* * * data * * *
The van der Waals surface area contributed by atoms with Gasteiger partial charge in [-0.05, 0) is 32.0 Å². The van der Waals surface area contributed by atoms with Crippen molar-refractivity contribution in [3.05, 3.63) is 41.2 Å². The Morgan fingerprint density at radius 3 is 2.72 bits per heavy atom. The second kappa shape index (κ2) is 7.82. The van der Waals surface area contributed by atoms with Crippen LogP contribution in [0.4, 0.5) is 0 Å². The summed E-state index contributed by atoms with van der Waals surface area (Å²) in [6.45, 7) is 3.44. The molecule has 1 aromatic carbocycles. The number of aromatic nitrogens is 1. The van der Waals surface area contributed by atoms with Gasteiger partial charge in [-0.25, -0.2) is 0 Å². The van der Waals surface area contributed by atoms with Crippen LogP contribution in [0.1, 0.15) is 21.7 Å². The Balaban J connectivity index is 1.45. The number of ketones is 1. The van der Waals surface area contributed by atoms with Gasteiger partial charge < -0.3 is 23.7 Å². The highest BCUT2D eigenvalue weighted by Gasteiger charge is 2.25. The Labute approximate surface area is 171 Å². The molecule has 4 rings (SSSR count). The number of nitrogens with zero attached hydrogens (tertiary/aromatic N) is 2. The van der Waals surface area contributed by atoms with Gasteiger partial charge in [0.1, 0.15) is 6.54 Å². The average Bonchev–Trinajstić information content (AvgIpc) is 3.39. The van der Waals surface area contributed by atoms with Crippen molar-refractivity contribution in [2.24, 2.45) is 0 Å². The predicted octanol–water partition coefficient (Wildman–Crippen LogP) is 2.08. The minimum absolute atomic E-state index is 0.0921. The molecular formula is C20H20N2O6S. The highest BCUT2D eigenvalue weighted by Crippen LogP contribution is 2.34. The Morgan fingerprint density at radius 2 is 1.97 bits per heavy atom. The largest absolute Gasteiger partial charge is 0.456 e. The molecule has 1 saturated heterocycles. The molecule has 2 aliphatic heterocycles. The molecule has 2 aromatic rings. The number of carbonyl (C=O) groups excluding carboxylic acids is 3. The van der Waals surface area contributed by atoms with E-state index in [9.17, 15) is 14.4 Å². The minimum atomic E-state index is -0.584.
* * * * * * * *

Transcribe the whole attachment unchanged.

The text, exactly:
The van der Waals surface area contributed by atoms with Gasteiger partial charge in [-0.05, 0) is 32.0 Å². The van der Waals surface area contributed by atoms with Crippen molar-refractivity contribution in [3.05, 3.63) is 41.2 Å². The Morgan fingerprint density at radius 3 is 2.72 bits per heavy atom. The second kappa shape index (κ2) is 7.82. The van der Waals surface area contributed by atoms with Crippen LogP contribution in [0.4, 0.5) is 0 Å². The summed E-state index contributed by atoms with van der Waals surface area (Å²) in [6.45, 7) is 3.44. The molecule has 1 aromatic carbocycles. The number of aromatic nitrogens is 1. The van der Waals surface area contributed by atoms with Gasteiger partial charge in [-0.25, -0.2) is 0 Å². The van der Waals surface area contributed by atoms with Crippen LogP contribution in [0.1, 0.15) is 21.7 Å². The Balaban J connectivity index is 1.45. The number of ketones is 1. The van der Waals surface area contributed by atoms with Gasteiger partial charge < -0.3 is 23.7 Å². The highest BCUT2D eigenvalue weighted by Gasteiger charge is 2.25. The Labute approximate surface area is 171 Å². The molecule has 4 rings (SSSR count). The number of nitrogens with zero attached hydrogens (tertiary/aromatic N) is 2. The van der Waals surface area contributed by atoms with Gasteiger partial charge in [0.1, 0.15) is 6.54 Å². The average Bonchev–Trinajstić information content (AvgIpc) is 3.39. The van der Waals surface area contributed by atoms with Crippen molar-refractivity contribution in [2.24, 2.45) is 0 Å². The predicted octanol–water partition coefficient (Wildman–Crippen LogP) is 2.08. The minimum absolute atomic E-state index is 0.0921. The molecular formula is C20H20N2O6S. The highest BCUT2D eigenvalue weighted by Crippen LogP contribution is 2.34. The Morgan fingerprint density at radius 2 is 1.97 bits per heavy atom. The largest absolute Gasteiger partial charge is 0.456 e. The molecule has 1 saturated heterocycles. The molecule has 2 aliphatic heterocycles. The molecule has 2 aromatic rings. The number of carbonyl (C=O) groups excluding carboxylic acids is 3. The van der Waals surface area contributed by atoms with E-state index in [9.17, 15) is 14.4 Å². The minimum atomic E-state index is -0.584.